A brake means is provided for adjusting the amount of rotative force required to rotate the crank. The brake means consists of an air bulb and a length of flexible tubing extending from the bulb to an expandable air bag adjacent the double hand crank. Squeezing of the air bulb causes air to be forced through the tubing and into the air bag. As the air bag expands it pushes a brake shoe against a brake pad on the double crank, thereby retarding its rotation. In this manner, the rotation of the double crank may be restricted. A suitable valve means is also provided to allow air to be expelled from the air bag, thereby relieving the retarding brake pressure. The length of flexible tubing allows the air bulb to be conveniently operated by a patient lying prone on the bed.
From the foregoing it is seen that this invention is a substantial and novel improvement over the prior art.
In the drawings:
FIG. 1 is a pictorial view of an exercise apparatus as contemplated by the present invention.
FIG. 2 is a pictorial view of a foot retaining device for attachment to the foot of a patient using the exercise apparatus depicted in FIG. 1.
FIG. 3 is a pictorial view of a hand retaining device for attachment to the hand of a patient using the exercise apparatus depicted in FIG. 1.
FIG. 4 is a side detail view, partially in section, of the clamping mechanism of the apparatus depicted in FIG. 1.
FIG. 5 is a side detail view, partially in section, of the brake mechanism of the apparatus depicted in FIG. 1.
Referring now to the drawings, and to FIG. 1 in particular, there is depicted an exercise apparatus 2 constructed in accordance with the present invention. The apparatus 2 is attached to the footboard 4 of bed 6, but could just as easily be attached to headboard 8, as discussed hereinafter. Mattress 10 on which a patient would typically lie in a prone position is also shown.
The apparatus 2 comprises a double handcrank 12, which may be rotated in either direction, and which is provided with sleeves 14 and 16. These sleeves 14 and 16 are rotatable about their longitudinal axis coaxially with respect to the double handcrank 12, and enable a user to firmly grasp the sleeves and rotate the double handcrank without having the handcrank rotate within his grip.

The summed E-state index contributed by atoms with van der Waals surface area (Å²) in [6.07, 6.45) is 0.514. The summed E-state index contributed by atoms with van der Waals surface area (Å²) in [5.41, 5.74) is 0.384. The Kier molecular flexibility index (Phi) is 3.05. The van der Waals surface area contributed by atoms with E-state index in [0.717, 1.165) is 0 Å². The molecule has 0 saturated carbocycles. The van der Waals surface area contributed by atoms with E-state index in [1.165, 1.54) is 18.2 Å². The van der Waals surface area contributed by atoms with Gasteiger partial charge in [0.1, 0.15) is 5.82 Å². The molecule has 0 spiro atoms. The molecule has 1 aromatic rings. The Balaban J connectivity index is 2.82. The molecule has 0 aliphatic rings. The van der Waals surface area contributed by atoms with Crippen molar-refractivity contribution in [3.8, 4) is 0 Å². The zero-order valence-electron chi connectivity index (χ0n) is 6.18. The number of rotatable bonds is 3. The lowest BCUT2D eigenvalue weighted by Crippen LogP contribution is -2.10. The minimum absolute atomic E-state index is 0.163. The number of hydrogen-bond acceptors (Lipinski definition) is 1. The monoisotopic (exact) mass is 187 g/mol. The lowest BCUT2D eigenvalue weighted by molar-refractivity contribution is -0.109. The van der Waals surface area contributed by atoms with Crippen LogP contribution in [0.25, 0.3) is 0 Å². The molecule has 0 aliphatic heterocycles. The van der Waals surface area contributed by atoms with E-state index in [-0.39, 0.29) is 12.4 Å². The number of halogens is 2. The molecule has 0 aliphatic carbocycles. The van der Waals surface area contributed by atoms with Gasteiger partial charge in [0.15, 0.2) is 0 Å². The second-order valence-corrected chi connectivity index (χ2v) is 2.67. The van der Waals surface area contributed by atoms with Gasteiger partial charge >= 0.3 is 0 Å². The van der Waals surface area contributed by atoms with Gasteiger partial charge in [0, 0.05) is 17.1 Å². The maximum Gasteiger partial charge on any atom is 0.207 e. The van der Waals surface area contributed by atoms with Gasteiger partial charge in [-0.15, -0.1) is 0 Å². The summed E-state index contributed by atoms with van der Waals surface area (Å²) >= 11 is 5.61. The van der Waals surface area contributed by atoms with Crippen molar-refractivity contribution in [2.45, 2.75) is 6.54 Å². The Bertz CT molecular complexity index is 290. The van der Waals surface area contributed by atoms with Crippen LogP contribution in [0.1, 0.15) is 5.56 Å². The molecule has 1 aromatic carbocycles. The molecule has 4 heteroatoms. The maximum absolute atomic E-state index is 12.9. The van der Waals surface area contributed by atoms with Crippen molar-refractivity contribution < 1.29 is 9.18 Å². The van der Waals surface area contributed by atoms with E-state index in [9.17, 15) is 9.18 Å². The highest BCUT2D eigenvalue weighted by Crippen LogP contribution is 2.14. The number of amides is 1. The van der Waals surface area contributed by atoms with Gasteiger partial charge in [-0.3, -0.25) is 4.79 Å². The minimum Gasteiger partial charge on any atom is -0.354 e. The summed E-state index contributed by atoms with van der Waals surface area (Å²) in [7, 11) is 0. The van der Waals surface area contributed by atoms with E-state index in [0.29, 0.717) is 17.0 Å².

The handcrank 12 is rotatably supported by suitable means at one extremity by movable support arm 18 and is rotatably supported at the other extremity by movable arm 20. Arms 18 and 20 are movably insertable in tubular members 22 and 24, respectively. Members 22 and 24 are in turn supported by brace members 26 and 28, respectively, and are attached to the footboard 4 of bed 6 by brackets 30 and 32, respectively. Crossbrace 56 may also be provided to brace and add strength to the device.
As has hereinbefore been described, the device is adjustable both vertically and horizontally in relation to the surface of the bed. In particular, and referring to FIGS. 2 and 4, the handcrank 12 may be moved inwardly and outwardly from the brackets 30 and 32. This is accomplished by loosening of the clamp screws 34 and 36 so that movable arms 18 and 20 may slide inwardly or outwardly within tubular members 22 and 24, respectively. The brackets 30 and 32, comprised of forks 40, 42 and 44, 46, respectively, removably and adjustably attach to footboard 4 (or headboard 8) by suitable means such as clamp screws 48 and 50, and clamp pads 52 and 54. Loosening of the clamp screws 48 and 50 allows the brackets 30 and 32 to be adjusted upwards or downwards on the footboard 4 or removed therefrom.
It may thus be seen that the handcrank 12 may be conveniently stored in an out-of-the-way position near the brackets 30 and 32 or suitably positioned outwardly from the brackets for use by a patient. In addition, the vertical height of the handcrank 12 over the surface of the mattress 10 may be adjusted by loosening clamp screws 48 and 50 and moving brackets 30 and 32 upwards or downwards.